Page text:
There are few experiences as fun as slipping into the current of a classic river run. Whether you’re into frothing white water or tempting wild trout with a well-placed fly, spending time on a river is time well spent. While many rivers in the East have been impacted by centuries of industry, agriculture and water control projects, there are still plenty of wild rivers remaining.
On the verdant Nantahala-Pisgah National Forest in North Carolina, the Chattooga River is one such example. The Chattooga is the premier Wild and Scenic River in the Southeast. Rising from the ancient Blue Ridge Mountains in North Carolina, the Chattooga runs south for 57 miles before the confluence with the Tallulah River in Tugalo Lake (a man-made reservoir) on the Georgia-South Carolina border. Fans of classic movies might recognize the Chattooga as the setting of the fictional Cahulawassee River in the film Deliverance.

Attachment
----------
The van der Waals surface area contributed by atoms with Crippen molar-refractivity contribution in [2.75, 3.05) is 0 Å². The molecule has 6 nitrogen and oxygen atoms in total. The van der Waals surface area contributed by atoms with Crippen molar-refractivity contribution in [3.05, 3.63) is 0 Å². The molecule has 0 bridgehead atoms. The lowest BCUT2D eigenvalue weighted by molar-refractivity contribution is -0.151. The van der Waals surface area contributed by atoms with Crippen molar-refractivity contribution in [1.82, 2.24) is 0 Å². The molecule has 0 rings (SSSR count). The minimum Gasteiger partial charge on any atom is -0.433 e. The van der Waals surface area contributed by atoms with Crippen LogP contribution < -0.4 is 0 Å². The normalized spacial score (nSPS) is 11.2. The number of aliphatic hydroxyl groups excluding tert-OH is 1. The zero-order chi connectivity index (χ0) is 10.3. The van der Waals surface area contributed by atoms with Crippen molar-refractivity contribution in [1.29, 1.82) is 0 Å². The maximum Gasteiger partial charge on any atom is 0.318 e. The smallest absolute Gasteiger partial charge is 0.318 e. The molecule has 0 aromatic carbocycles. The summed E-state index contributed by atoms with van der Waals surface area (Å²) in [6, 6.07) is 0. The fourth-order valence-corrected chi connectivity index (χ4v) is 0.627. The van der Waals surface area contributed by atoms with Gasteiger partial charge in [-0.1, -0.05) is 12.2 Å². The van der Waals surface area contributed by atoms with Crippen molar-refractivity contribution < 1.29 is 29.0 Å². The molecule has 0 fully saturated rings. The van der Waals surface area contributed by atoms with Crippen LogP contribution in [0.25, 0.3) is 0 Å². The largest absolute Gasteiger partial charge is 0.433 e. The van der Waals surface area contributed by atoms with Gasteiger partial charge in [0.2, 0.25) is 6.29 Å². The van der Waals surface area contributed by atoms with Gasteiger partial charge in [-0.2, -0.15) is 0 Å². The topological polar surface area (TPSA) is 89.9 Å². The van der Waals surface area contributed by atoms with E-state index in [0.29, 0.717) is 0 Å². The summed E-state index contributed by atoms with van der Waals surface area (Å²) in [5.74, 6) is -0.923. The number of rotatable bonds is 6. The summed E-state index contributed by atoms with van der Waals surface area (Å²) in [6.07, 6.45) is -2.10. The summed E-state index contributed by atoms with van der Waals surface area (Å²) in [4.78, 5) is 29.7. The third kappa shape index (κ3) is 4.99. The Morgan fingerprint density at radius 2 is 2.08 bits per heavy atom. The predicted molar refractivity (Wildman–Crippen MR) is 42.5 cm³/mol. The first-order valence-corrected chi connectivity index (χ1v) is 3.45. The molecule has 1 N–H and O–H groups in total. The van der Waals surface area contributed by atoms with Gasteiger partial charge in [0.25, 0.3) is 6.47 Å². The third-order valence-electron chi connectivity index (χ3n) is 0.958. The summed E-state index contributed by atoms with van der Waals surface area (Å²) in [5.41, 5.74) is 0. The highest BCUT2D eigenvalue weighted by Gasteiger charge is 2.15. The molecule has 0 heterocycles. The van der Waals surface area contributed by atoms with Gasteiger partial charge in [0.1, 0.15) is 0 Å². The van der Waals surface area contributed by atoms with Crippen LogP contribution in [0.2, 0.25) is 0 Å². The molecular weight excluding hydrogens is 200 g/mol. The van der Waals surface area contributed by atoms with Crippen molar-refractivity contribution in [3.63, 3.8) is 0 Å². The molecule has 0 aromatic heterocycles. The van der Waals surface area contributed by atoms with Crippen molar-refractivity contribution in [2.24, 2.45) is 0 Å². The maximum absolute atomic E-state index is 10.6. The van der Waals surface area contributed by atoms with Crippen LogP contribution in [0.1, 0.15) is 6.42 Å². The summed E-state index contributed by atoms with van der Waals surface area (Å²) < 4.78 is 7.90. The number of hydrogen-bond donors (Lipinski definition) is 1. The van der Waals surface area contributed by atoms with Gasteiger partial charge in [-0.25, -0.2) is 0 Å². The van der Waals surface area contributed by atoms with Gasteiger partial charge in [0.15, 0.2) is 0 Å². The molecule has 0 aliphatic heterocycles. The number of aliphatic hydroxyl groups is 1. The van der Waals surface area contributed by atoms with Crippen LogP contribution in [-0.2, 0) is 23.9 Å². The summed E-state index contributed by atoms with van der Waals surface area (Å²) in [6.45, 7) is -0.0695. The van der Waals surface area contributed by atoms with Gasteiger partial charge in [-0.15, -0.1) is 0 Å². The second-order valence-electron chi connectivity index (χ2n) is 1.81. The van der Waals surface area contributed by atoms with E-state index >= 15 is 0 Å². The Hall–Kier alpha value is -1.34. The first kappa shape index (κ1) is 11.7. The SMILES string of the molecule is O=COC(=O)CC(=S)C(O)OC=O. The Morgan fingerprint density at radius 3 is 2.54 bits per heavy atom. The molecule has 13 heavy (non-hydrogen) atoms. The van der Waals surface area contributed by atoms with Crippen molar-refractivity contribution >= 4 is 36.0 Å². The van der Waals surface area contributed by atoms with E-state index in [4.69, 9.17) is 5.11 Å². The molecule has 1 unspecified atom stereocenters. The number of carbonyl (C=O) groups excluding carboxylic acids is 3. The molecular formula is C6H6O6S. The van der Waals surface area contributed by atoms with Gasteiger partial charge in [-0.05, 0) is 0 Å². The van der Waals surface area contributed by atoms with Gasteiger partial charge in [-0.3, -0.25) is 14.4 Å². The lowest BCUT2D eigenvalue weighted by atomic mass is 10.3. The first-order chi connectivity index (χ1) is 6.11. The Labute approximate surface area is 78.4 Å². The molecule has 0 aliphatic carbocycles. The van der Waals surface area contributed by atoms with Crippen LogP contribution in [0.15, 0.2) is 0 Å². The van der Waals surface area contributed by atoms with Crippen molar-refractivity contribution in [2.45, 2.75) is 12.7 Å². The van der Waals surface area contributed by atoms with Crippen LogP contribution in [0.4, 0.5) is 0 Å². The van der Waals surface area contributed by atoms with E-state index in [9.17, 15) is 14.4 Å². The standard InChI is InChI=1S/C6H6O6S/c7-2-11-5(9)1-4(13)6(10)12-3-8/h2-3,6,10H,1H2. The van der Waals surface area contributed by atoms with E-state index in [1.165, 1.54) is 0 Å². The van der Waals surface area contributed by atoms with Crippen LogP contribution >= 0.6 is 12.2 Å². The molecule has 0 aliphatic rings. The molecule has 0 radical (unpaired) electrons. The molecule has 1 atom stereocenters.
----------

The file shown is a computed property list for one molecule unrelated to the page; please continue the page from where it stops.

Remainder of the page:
In 1974, Congress formally recognized the wild values of the Chattooga and designated it as a Wild and Scenic River. Lower sections of the Chattooga are run both privately and commercially, but the uppermost section of the river was closed to boating until the Forest Service partially lifted this ban in 2012. This section offers difficult Class V paddling and is truly experts-only, but for those boaters with the equipment and skill, it represents one of the best stretches of technical whitewater in the country.
To help facilitate ecologically sustainable recreational access to the upper portions of the Chattooga, the NFF and partners will construct three kayak launch sites, build trails to access those launch sites, install trailhead information kiosks, and make trailhead parking improvements. This work will begin in the spring of 2018, just in time to celebrate the 50th Anniversary of the Wild and Scenic Rivers Act, which has proven instrumental in protecting the Chattooga in its wild state for the past 43 years.